The Silent Death

“Journalism can never be silent: That is its greatest virtue and its greatest fault. It must speak, and speak immediately, while the echoes of wonder, the claims of triumph and the signs of horror are still in the air.”
— Henry Anatole

 

It was a dark night when Gauri was coming back from her office, she was tired and thought of having rest. She did not know death was waiting for her. As she moved forward to unlock the door, before realizing anything she found herself lying on the ground, craving in pain…Soon the soul left the body.. seven bullets were enough to make her lifeless.

 

It was a regular day, she was having a cup of black tea in the morning thinking about all these years of work, her fight with Indrajit, her divorce. Suddenly the eyes reached the old family frame, reminded her of sweet childhood memories. As she was rewinding, she reached the beginning of her journalist career in Times of India. Journalism was in her blood, she could never compromise. Soon Gauri realized that she was getting late. Cursorily she took the required things, locked the door and left.

 

While she was traveling names like Shivani Bhatnagar, Rajesh Verma, Sandeep Kothari and other journalists came into her mind. It touched Gauri’s mind with a deep coldness that how brutally they were killed. She asked herself that if she had advocated well during the trials of “Freedom of the Press”, she asked herself if India was really safe for journalism, if she and others like her were off the hook. But however she was proud to be an activist, she was proud to bring out all the injustices and unrighteousness.

 

The car pulled the break, she got distracted and came back from her thoughts to this world.. she was feeling disturbed. The middle aged woman went into her cabin and started her works, for that time she was devoted to it. Just for a fraction of second, she got disturbed and asked herself was the government doing enough for the sake of the journalists. A fear went down her spine, Gauri found most of such murder cases were undisclosed. She wanted to ask how much freedom of the press, freedom of speech and freedom of expression was applicable in their world.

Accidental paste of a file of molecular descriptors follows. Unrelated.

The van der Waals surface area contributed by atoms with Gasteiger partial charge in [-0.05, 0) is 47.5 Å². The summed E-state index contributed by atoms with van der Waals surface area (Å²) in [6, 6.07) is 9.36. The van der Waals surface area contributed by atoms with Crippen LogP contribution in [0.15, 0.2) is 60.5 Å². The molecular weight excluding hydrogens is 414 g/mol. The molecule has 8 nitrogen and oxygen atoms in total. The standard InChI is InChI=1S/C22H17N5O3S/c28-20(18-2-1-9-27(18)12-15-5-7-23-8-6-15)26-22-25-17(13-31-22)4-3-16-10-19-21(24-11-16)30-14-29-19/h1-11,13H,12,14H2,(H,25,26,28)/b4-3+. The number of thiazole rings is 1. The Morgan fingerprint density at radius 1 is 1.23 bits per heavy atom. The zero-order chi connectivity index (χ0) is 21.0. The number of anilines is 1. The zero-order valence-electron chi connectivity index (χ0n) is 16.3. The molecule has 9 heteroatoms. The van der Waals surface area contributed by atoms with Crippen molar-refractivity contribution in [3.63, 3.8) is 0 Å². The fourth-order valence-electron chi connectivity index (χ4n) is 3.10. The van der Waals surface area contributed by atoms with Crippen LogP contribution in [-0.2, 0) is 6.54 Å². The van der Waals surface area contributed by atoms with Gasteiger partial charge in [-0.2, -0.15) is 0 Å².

Gauri gave a mordacious smile. Somewhere she knew, she was the next, her instincts were strong and she knew the government may not help, may be the law is just in the book, may be freedom of expression in India is just a myth. As far knowledge was concern, she also knew India is the third most gruesome country where journalists are shot dead even from a point blank range in broad daylight and at the end of the day they are not safe. The gray-haired woman knew only those news were put forward where influential people were not the particular and if it was so, the results were the headlines next day, then took place in a corner of the newspaper and however at long last, like many other cases the file turns worthless.

 

Gauri Lankesh was a fearless journalist, activist and proposed many ideas which were neck breaking. Her death was a great loss to the world of journalism. Yes, our country does not speak for justice and if it does the outcomes are unbearable. People all over the country stands against such viciousness but their day to day life keeps moving forward, after all time and tide waits for none. Even the death cried on Gauri Lankesh, her audacity laughed at her and controversies were dead silent.

Post Author: Dhyanesree Chakraborty

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